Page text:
How safe are health workers?
By Kenfrey Kiberenge
A patient assaulted a nurse at the Kenyatta National Hospital earlier this week, kicking off a discussion on the safety of health workers.
The incident is said to have occurred on Monday night at the orthopaedic ward after the patient was told to stop making noise.
But it is now emerging that medical staff are constantly exposed not just to physical abuse by patients, but also to the danger of contracting deadly diseases while carrying out their duties. Health workers are prone to contracting various infections while carrying out their duties. Photo: File/Standard
Health workers are prone to contracting various infections while carrying out their duties. Photo: File/Standard
The commonest, however, is needle sticks where nurses accidentally prick themselves with used needles. This exposes them to the risk of contracting HIV – the virus that causes Aids, hepatitis B virus (HBV) or hepatitis C virus (HCV), among other infections.
Last year, IRIN/PlusNews reported how a paediatric nurse at Pumwani Hospital accidentally pricked herself with a needle while treating an HIV-positive child.
"I was trying to put the cap on the needle after the injection and I pricked my finger. I was afraid because I knew the HIV status of the child and the mother," she told IRIN/PlusNews.
"Even though I was given post-exposure prophylaxis (PEP) I am still afraid and I am not that confident as before when handling children who are living with HIV... I went for HIV tests for the following six months just to be sure."
PEP is short-term antiretroviral treatment to reduce the likelihood of HIV infection after exposure, either occupationally or through sexual intercourse.
A similar story is told of how a nurse accidentally pricked herself with a needle she had just used to inject a HIV-positive patient at a Meru Missionary Hospital. The nurse was not as lucky as she later tested positive for the virus.
Another doctor contracted the virus when he handled an accident patient without gloves as he tried to save the patient’s life.
Mr Luke Kodambo, the chairman of the National Nurses Association of Kenya, says incidents of medical personnel contracting HIV and other diseases from their patients are widespread.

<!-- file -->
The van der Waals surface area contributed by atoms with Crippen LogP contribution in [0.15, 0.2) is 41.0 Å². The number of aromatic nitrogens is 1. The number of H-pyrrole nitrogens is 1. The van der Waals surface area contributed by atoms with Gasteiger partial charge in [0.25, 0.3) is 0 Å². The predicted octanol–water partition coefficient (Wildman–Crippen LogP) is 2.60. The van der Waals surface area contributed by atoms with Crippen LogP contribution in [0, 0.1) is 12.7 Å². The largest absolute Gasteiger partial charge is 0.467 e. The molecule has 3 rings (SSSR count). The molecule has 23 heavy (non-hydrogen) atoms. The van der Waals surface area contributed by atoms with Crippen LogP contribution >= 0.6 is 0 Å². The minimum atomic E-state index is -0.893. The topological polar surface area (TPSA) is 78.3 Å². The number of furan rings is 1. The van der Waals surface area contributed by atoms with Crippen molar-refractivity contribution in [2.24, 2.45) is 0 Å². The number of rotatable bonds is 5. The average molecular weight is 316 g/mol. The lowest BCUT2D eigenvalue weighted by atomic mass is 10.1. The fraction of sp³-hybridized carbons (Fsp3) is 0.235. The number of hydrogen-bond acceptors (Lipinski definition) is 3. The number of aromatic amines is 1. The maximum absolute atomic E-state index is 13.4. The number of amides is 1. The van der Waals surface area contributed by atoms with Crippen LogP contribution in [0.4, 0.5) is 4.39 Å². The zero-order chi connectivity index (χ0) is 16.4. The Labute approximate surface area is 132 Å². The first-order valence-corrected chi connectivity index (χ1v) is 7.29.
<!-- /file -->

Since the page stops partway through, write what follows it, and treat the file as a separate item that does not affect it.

The World Health Organisation (WHO) reports that American health workers suffer between 800,000 and one million needle sticks annually, excluding the vast number that go unreported.
In the UK, about 100,000 such cases are reported annually. The WHO’s Nursing Matters fact sheet authored by Mireille Kingma, however, observes that needle sticks are virtually undocumented in developing countries, but probably equal or exceed those in the industrialised world.
Kenyan Government statistics show that about 2.5 per cent of new HIV infections annually are health-facility related.
"Needle prick is very common but the Kenyan nurses and doctors are not very keen to remember at what point they contracted a disease … that poses a serious health risk to medical staff," admitted Mr Kodambo.
But needle pricks are not the only risk workers in hospitals are exposed to.
During the typhoid outbreak that hit Embu municipality and its environs between February and April 2001, two medical officers and four nursing staff involved directly in patient care contracted the fever.
In May of same year, a hospital cleaner contracted cholera and died when there was an outbreak of the disease in Wajir.
And at a hospital in Nyeri, Kodambo says nurses were caught in crossfire of an incident involving a patient and members of an illegal gang who had trailed him to the hospital. But what concerns the nurses more is the increasingly high exposure to needle sticks and cuts from used scalpels and other sharp objects.
"More than 20 blood borne diseases can be transmitted as a result of exposure to blood," says the WHO.
WHO adds that inadequate waste disposal systems also put cleaners, laundry workers, porters, ‘rag pickers’ and the general community at risk of contracting such infections.
"There are instances where even the cleaners are pricked by these needles in the dustbins," Mr Kodambo said.
But what is telling is the revealation that in some countries, healthcare providers feel obliged to give injections to satisfy their clients. This unnecessarily exposes nurses to the risk of needle sticks.
"Three studies in Sub-Saharan Africa and Asia found that between 60 and 80 per cent of all injections given were unnecessary and sometimes dangerous. The most frequently injected medications were antibiotics," argues Kingma.
"You see Kenyans are so obsessed with negligence of the medical staff and no one wants to talk about when a nurse or a surgeon contracts a disease from the patient," decried the chairman.
Kodambo says a nurse who has been pricked by a needle should be put on antiretroviral treatment within 72 hours to reduce the chances of contracting the virus.
Preventive measures are also in place but have largely been ignored.
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